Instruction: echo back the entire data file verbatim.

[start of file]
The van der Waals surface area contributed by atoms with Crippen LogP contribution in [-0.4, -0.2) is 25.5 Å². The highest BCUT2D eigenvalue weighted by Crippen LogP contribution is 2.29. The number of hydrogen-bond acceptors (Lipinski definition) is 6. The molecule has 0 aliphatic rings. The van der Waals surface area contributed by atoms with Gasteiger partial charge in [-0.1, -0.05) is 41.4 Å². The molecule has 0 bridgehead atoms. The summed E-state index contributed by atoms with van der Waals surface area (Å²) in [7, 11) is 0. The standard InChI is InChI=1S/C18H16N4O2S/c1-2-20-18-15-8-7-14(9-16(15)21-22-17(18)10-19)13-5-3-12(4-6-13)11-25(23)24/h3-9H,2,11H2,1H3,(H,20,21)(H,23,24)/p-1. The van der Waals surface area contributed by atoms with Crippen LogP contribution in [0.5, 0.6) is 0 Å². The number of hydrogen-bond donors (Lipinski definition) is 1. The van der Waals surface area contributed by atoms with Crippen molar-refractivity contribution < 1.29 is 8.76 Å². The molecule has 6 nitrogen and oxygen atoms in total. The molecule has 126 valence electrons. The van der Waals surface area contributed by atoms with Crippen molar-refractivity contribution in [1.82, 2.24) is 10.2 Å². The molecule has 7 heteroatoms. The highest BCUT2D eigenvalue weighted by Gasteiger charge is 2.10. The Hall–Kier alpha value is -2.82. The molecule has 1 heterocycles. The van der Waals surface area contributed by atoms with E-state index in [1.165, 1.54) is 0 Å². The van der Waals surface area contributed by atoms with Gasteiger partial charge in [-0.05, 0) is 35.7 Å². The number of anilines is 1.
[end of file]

The van der Waals surface area contributed by atoms with Crippen LogP contribution in [-0.4, -0.2) is 25.5 Å². The highest BCUT2D eigenvalue weighted by Crippen LogP contribution is 2.29. The number of hydrogen-bond acceptors (Lipinski definition) is 6. The molecule has 0 aliphatic rings. The van der Waals surface area contributed by atoms with Gasteiger partial charge in [-0.1, -0.05) is 41.4 Å². The molecule has 0 bridgehead atoms. The summed E-state index contributed by atoms with van der Waals surface area (Å²) in [7, 11) is 0. The standard InChI is InChI=1S/C18H16N4O2S/c1-2-20-18-15-8-7-14(9-16(15)21-22-17(18)10-19)13-5-3-12(4-6-13)11-25(23)24/h3-9H,2,11H2,1H3,(H,20,21)(H,23,24)/p-1. The van der Waals surface area contributed by atoms with Crippen LogP contribution in [0.5, 0.6) is 0 Å². The number of hydrogen-bond donors (Lipinski definition) is 1. The van der Waals surface area contributed by atoms with Crippen molar-refractivity contribution < 1.29 is 8.76 Å². The molecule has 6 nitrogen and oxygen atoms in total. The molecule has 126 valence electrons. The van der Waals surface area contributed by atoms with Crippen molar-refractivity contribution in [1.82, 2.24) is 10.2 Å². The molecule has 7 heteroatoms. The highest BCUT2D eigenvalue weighted by Gasteiger charge is 2.10. The Hall–Kier alpha value is -2.82. The molecule has 1 heterocycles. The van der Waals surface area contributed by atoms with E-state index in [1.165, 1.54) is 0 Å². The van der Waals surface area contributed by atoms with Gasteiger partial charge in [-0.05, 0) is 35.7 Å². The number of anilines is 1.